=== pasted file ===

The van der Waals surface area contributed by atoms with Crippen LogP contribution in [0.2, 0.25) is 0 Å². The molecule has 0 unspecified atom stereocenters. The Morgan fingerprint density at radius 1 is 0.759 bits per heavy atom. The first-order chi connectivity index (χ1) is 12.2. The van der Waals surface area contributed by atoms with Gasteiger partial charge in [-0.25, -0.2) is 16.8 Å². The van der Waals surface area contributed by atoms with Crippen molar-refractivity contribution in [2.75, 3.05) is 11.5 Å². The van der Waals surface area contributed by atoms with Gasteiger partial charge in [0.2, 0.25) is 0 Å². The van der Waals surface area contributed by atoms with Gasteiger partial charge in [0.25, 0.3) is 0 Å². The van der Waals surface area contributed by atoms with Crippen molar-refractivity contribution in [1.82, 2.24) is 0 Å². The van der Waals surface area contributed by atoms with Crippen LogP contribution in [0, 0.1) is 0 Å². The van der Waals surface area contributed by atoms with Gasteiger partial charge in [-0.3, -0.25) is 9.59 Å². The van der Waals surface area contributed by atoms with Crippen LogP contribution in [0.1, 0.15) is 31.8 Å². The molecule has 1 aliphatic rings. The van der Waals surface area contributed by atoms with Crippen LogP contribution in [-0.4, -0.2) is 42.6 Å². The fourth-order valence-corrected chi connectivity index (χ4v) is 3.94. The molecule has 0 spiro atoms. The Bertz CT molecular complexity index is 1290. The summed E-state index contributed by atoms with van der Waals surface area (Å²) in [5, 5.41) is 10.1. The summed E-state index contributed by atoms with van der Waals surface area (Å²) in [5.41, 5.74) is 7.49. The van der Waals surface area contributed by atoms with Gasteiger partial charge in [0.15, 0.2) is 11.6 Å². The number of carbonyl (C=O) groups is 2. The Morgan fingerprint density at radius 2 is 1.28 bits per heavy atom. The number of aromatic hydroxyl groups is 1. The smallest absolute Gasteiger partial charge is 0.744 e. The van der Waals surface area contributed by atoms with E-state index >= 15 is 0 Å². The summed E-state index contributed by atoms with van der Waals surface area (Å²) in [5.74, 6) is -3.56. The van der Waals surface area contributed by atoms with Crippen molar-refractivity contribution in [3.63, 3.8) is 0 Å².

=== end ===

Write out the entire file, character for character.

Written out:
The van der Waals surface area contributed by atoms with Crippen LogP contribution in [0.2, 0.25) is 0 Å². The molecule has 0 unspecified atom stereocenters. The Morgan fingerprint density at radius 1 is 0.759 bits per heavy atom. The first-order chi connectivity index (χ1) is 12.2. The van der Waals surface area contributed by atoms with Gasteiger partial charge in [-0.25, -0.2) is 16.8 Å². The van der Waals surface area contributed by atoms with Crippen molar-refractivity contribution in [2.75, 3.05) is 11.5 Å². The van der Waals surface area contributed by atoms with Gasteiger partial charge in [0.2, 0.25) is 0 Å². The van der Waals surface area contributed by atoms with Gasteiger partial charge in [0.25, 0.3) is 0 Å². The van der Waals surface area contributed by atoms with Crippen molar-refractivity contribution in [1.82, 2.24) is 0 Å². The van der Waals surface area contributed by atoms with Crippen LogP contribution in [0, 0.1) is 0 Å². The van der Waals surface area contributed by atoms with Gasteiger partial charge in [-0.3, -0.25) is 9.59 Å². The van der Waals surface area contributed by atoms with Crippen LogP contribution in [0.1, 0.15) is 31.8 Å². The molecule has 1 aliphatic rings. The van der Waals surface area contributed by atoms with Crippen LogP contribution in [-0.4, -0.2) is 42.6 Å². The fourth-order valence-corrected chi connectivity index (χ4v) is 3.94. The molecule has 0 spiro atoms. The Bertz CT molecular complexity index is 1290. The summed E-state index contributed by atoms with van der Waals surface area (Å²) in [5, 5.41) is 10.1. The summed E-state index contributed by atoms with van der Waals surface area (Å²) in [5.41, 5.74) is 7.49. The van der Waals surface area contributed by atoms with Gasteiger partial charge in [0.15, 0.2) is 11.6 Å². The number of carbonyl (C=O) groups is 2. The Morgan fingerprint density at radius 2 is 1.28 bits per heavy atom. The number of aromatic hydroxyl groups is 1. The smallest absolute Gasteiger partial charge is 0.744 e. The van der Waals surface area contributed by atoms with E-state index >= 15 is 0 Å². The summed E-state index contributed by atoms with van der Waals surface area (Å²) in [5.74, 6) is -3.56. The van der Waals surface area contributed by atoms with Crippen molar-refractivity contribution in [3.63, 3.8) is 0 Å².